Police: Ex-trooper kills wife, himself in Pa. supermarket
A former state trooper killed his estranged wife with a shotgun inside a central Pennsylvania supermarket on Thursday and then killed himself, days after she filed for divorce and two months after he was accused of beating her, police said.
Mark R. Miscavish, who retired from the state police in 2011 after 15 years, killed Traci A. Miscavish at the County Market in Philipsburg, authorities said.
State police investigators said that he began searching the store for her after arriving there about 10 a.m. “He located her in an upstairs office of the business and shortly thereafter shot her and then turned the gun on himself.”
Investigators recovered the weapon, but declined to say how many times it was fired.
He had been arrested Jan. 23 after Traci Miscavish, who had recently left him, returned to the home to retrieve some belongings, Centre County District Attorney Stacy Parks Miller said.
Traci Miscavish believed her husband had been abusing prescription drugs and when she went to take them away, he wrestled her to the ground, pinned her arms behind her and attempted to bind her with duct tape, said Parks Miller, whose office was prosecuting him.
He pulled out a gun — a police affidavit said he did not point it at her — and threatened to kill her, but a passer-by saw him trying to drag her back into the home and stopped to help, Parks Miller said. He was charged with simple assault, terroristic threats and harassment and spent a week in jail before being bailed out.
Parks Miller said Traci Miscavish lived in fear of her 51-year-old estranged husband and told prosecutors she believed he would harm her further.
“She said, ‘The next time I see him is going to be at the end of a gun,'” Parks Miller said. “We were very concerned when he got out and we're just devastated now.”
Mark Miscavish's defense attorney, David Charles Mason, was not available for comment, his office said.
Traci Miscavish, 49, filed for divorce within the past week.
Her sister Gina March, speaking to reporters outside the supermarket after the shooting, said the system had failed both her sister and her brother-in-law.
“He wasn't in his right mind,” March said. “I don't believe he's at fault, I believe he needed help. ... And nobody was there to help him, not the judge, not the cops, not our system.”
Christina Price, who said she works at a liquor store in the same strip mall as the supermarket, told the Centre Daily Times that Traci Miscavish was a cheerful woman and so friendly and happy that “you couldn't imagine there was stuff going on at home.”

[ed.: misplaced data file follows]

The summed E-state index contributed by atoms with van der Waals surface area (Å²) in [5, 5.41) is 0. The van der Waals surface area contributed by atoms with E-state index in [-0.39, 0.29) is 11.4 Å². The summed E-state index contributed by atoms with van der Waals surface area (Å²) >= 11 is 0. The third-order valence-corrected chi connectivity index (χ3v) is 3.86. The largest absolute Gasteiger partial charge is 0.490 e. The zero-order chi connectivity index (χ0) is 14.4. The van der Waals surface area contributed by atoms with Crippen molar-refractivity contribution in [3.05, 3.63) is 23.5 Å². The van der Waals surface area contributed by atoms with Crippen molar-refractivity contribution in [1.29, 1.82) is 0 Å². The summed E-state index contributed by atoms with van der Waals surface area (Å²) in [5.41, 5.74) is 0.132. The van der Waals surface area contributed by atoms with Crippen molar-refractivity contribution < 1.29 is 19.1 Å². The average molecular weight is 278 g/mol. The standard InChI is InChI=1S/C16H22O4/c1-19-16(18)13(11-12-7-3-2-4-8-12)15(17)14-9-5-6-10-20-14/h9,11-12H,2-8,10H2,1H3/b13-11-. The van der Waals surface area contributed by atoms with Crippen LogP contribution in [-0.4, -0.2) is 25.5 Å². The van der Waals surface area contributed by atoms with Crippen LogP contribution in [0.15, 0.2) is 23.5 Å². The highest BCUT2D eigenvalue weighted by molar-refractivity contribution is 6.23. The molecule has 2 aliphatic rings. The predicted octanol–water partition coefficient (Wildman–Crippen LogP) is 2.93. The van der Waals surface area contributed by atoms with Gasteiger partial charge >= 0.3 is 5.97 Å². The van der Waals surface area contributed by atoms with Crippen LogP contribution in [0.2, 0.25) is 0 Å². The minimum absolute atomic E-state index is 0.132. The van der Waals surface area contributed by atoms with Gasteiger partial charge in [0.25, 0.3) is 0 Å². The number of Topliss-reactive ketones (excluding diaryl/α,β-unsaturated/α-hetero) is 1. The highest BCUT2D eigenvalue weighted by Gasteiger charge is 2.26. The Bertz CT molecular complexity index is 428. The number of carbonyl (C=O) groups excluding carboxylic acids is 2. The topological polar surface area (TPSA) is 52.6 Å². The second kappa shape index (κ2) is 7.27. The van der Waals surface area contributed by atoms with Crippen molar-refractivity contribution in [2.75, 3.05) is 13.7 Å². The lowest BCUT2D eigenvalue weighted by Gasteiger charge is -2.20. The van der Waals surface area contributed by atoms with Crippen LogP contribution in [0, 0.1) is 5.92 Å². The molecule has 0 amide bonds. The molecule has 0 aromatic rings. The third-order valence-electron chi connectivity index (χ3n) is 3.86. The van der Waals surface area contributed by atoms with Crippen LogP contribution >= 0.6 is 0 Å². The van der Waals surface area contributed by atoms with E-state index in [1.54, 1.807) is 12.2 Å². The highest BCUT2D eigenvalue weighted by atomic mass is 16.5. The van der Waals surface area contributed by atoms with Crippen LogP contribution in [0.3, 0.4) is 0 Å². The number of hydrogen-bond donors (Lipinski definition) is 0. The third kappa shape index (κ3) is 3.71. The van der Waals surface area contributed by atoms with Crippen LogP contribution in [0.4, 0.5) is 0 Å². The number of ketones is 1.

Price told the newspaper she had no idea the woman had a protection order against her husband.
“Would it have stopped this?” she asked. “It's like, how do you get out alive? When you've got kids and grandkids and friends and family, how do you split it and get away?”
Show commenting policy
TribLive commenting policy
You are solely responsible for your comments and by using TribLive.com you agree to our Terms of Service.
We moderate comments. Our goal is to provide substantive commentary for a general readership. By screening submissions, we provide a space where readers can share intelligent and informed commentary that enhances the quality of our news and information.
While most comments will be posted if they are on-topic and not abusive, moderating decisions are subjective. We will make them as carefully and consistently as we can. Because of the volume of reader comments, we cannot review individual moderation decisions with readers.
We value thoughtful comments representing a range of views that make their point quickly and politely. We make an effort to protect discussions from repeated comments either by the same reader or different readers.
We follow the same standards for taste as the daily newspaper. A few things we won't tolerate: personal attacks, obscenity, vulgarity, profanity (including expletives and letters followed by dashes), commercial promotion, impersonations, incoherence, proselytizing and SHOUTING. Don't include URLs to Web sites.
We do not edit comments. They are either approved or deleted. We reserve the right to edit a comment that is quoted or excerpted in an article. In this case, we may fix spelling and punctuation.
We welcome strong opinions and criticism of our work, but we don't want comments to become bogged down with discussions of our policies and we will moderate accordingly.
We appreciate it when readers and people quoted in articles or blog posts point out errors of fact or emphasis and will investigate all assertions. But these suggestions should be sent via e-mail. To avoid distracting other readers, we won't publish comments that suggest a correction. Instead, corrections will be made in a blog post or in an article.
- Ramping up e-cigarette voltage may be more hazardous to health
- Obama to seek protection of wilderness designation for Alaska refuge
- Arizona hospital tests brain tumor drugs by giving patients dose, then operating
- New York father kils 3 generations of family, himself
- Snowstorm crawls up coast, hitting New York, New Jersey, Connecticut, parts of Pennsylvania
- Gunfire kills 3 at party in vacant house in Omaha
- Rosetta spacecraft providing data on its comet traveling partner
- Vanderbilt University gang-rape defense points to campus culture
- Grandma thwarts Oregon purse-snatcher who can’t shake her off car
- Marine Corps’ general outlines priorities, vision
- Boy, 13, arrested in fatal stabbing at David Wark Griffith Middle School in East Los Angeles